Phillips Brooks was a young, promising Episcopal clergyman in Philadelphia. His six-foot-nine frame and his outgoing manner made him popular with the young people in his church and the community. In 1865, the church sent him on a trip to broaden his horizons. After some time traveling in Europe, he planned his schedule to end in the Holy Land during the Holiday season. On Christmas Eve he traveled the five miles from Jerusalem to Bethlehem. He had been invited to help officiate during the five-hour service (10 pm to 3 am) at the Church of the Nativity, the worship center shared by three Christian traditions, built over the cave where Jesus’ birth is believed to have taken place. Originally built in AD 327, this church is full of relics, artwork and traditions from 1600 years of faith history. It must have been a great honor for Rev. Dr. Brooks to minister during the service of remembrance on the anniversary of the night Jesus was born there.

But that’s not what Brooks held most in his memory of that night. On the horseback ride toward Bethlehem, local guides informed him that they were crossing through the hilltop pastureland where shepherds were watching their sheep that night and where they had been greeted by an angel, who said, “To you is born this day a Savior, who is Christ, the Lord.” He looked down toward the lights of what in 1865 was a small village (before modern commercialism moved in). He imagined back 2,000 years, when Bethlehem was even smaller, and he looked through the shepherds’ eyes, and that’s what he tried to communicate to the children of his church by writing this song:

O little town of Bethlehem, how still we see thee lie!
Above thy deep and dreamless sleep the silent stars go by.
Yet in thy dark streets shineth the everlasting Light;
The hopes and fears of all the years are met in thee tonight.

The Civil War had recently ended, the conflict that had resulted in more American deaths than all of its other wars combined. It was clear that Reconstruction efforts in the South were not healing the wounds and scars left from the conflict. There was continuing political tension. In this context, Brooks was trying to preach a positive message to the people of his church. He realized that Jesus also came into a world where fragile hopes could easily be dashed by real fears. But he saw that in the Baby’s birth that night, “the hopes and fears of all the years” were met in that little town. So, he proclaimed the “everlasting Light” in his sermons and in this song.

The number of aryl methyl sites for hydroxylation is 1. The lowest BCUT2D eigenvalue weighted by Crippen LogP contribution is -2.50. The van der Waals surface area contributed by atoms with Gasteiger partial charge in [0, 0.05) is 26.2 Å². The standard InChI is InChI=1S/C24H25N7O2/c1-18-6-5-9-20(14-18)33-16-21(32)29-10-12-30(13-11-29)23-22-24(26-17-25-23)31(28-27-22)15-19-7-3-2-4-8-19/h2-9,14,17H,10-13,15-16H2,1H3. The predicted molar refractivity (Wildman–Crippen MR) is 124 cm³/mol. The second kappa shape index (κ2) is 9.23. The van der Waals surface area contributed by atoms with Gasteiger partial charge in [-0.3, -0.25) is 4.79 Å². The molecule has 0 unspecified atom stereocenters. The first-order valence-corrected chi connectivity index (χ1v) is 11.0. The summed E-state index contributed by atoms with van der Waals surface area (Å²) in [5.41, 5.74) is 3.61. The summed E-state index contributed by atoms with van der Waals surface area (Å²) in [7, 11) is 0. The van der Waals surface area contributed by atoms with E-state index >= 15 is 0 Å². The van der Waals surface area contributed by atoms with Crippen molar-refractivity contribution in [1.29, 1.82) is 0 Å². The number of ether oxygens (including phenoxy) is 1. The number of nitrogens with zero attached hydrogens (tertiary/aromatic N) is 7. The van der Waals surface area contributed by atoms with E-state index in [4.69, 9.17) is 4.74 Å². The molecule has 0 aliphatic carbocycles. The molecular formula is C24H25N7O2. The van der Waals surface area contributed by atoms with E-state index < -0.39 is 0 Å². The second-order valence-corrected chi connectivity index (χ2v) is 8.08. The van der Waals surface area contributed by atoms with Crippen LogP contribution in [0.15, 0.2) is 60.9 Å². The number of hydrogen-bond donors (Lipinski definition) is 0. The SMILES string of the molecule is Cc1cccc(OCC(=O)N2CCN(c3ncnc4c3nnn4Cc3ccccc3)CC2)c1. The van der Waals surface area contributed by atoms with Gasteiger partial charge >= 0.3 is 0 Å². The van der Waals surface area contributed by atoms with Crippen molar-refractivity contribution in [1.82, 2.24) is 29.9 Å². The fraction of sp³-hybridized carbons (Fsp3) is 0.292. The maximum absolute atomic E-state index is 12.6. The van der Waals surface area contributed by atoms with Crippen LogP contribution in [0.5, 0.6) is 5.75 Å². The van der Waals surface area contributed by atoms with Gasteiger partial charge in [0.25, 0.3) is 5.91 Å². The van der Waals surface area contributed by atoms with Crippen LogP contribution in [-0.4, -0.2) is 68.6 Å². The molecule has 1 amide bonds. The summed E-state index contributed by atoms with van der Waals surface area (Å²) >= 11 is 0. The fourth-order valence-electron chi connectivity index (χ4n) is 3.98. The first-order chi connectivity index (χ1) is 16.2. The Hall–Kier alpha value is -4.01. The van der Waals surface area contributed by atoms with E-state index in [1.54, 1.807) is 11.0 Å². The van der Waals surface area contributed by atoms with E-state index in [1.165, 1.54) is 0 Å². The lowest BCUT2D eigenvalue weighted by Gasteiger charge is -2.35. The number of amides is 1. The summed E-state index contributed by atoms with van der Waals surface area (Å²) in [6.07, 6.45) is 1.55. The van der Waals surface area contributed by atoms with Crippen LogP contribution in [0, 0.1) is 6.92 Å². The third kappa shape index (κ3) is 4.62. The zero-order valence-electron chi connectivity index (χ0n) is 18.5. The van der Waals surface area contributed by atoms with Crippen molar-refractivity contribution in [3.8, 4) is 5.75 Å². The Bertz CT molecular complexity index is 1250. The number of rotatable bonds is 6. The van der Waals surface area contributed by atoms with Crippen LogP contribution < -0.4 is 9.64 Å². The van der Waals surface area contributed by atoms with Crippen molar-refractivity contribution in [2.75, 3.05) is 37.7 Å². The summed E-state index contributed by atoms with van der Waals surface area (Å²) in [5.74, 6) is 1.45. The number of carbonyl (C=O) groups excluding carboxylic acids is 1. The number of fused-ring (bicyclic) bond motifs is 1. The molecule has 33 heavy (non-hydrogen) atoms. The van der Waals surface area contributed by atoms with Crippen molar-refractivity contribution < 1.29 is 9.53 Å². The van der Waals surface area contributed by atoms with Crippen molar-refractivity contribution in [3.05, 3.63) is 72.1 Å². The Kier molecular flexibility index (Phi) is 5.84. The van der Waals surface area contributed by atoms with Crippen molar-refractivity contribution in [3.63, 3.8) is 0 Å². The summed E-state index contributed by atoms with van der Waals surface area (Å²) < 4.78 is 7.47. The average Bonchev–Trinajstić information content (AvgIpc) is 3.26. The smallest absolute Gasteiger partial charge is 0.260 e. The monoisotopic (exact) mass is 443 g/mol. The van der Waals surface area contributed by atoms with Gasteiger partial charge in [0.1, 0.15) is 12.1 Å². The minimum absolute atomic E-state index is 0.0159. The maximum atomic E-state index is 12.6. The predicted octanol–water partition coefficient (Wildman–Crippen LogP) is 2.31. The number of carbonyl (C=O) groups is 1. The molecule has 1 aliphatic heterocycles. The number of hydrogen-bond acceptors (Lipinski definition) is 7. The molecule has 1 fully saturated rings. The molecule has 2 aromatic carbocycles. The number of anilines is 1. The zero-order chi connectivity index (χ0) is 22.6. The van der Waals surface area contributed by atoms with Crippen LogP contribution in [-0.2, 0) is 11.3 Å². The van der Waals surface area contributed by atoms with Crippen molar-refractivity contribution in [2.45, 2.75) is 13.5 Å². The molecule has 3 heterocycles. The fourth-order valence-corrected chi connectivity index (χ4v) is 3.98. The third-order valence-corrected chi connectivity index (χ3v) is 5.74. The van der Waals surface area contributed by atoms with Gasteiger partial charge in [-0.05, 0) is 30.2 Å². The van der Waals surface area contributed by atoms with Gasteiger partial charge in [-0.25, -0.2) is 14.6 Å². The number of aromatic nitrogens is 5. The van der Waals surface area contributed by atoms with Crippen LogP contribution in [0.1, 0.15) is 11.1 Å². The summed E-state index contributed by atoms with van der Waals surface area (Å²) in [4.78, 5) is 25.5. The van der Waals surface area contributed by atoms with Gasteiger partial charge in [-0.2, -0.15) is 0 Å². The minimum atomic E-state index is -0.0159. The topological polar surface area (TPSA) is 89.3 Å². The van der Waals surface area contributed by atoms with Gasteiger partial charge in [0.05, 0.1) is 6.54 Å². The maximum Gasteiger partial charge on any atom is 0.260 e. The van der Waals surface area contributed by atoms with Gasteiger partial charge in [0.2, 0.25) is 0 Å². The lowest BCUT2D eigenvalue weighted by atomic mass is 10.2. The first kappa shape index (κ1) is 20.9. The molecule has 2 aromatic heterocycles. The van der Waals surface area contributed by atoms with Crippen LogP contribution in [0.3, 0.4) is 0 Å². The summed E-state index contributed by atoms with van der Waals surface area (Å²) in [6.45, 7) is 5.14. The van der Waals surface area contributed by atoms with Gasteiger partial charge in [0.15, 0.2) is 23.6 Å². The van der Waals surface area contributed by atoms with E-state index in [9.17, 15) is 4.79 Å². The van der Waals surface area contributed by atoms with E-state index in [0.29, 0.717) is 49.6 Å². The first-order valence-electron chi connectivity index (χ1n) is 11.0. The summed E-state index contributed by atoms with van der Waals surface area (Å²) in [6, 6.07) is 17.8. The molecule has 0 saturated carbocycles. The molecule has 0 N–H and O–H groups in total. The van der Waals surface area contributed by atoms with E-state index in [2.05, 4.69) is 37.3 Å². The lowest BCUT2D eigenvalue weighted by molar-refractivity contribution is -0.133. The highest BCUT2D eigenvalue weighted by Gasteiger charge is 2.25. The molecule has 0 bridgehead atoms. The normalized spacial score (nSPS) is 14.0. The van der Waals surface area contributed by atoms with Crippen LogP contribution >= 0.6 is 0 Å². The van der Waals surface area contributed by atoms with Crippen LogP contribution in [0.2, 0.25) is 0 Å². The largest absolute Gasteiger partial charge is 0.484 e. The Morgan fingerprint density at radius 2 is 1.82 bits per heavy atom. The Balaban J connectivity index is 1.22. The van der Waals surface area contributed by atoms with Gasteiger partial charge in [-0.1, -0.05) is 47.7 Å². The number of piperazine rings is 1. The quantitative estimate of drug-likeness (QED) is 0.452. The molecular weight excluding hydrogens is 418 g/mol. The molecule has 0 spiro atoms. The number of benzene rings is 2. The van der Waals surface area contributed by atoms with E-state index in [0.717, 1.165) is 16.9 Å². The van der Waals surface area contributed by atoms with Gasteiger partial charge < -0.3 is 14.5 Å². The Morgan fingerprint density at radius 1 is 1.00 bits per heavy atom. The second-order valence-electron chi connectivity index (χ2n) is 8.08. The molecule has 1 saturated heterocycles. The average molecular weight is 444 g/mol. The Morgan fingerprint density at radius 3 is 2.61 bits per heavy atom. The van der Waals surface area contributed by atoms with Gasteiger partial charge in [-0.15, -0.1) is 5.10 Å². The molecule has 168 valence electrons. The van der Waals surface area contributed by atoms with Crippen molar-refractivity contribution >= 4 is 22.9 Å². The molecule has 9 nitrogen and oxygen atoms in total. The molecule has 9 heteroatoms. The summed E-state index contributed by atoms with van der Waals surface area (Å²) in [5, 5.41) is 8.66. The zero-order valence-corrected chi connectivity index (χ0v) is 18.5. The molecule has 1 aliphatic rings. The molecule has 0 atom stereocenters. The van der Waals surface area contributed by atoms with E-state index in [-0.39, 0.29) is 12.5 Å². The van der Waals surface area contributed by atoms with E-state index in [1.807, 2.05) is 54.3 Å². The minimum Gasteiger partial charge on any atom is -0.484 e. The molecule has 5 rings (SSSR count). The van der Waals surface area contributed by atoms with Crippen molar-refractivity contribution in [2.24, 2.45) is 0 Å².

In the second verse of the song, Brooks retells the familiar Christmas story, including the heavenly praise response:

For Christ is born of Mary; and, gathered all above,
While mortals sleep, the angels keep their watch of wondering love’.
O morning stars, together proclaim the holy birth,
And praises sing to God the King and peace to men on earth;

Brooks then makes the Good News very personal, telling each of us how we can experience the New Birth in our own hearts:

How silently, how silently, the wondrous gift is giv’n!
So God imparts to human hearts the blessings of his heav’n.
No ear may hear his coming; but in this world of sin,
Where meek souls will receive him, still the dear Christ enters in.

Finally, as a person is singing this song, Brooks puts in his/her mouth a simple welcoming prayer for inviting Christ to be born in one’s own heart, right here and now:

O holy child of Bethlehem, descend to us we pray,
Cast out our sin and enter in, be born in us today,
We hear the Christmas angels, the great glad tidings tell;
O come to us, abide with us, our Lord Emmanuel.

He has brought the singer to a quiet place beside the Baby’s manger where she/he can face personal “hopes and fears” in the presence of the “everlasting Light.”

— Pastor George Van Alstine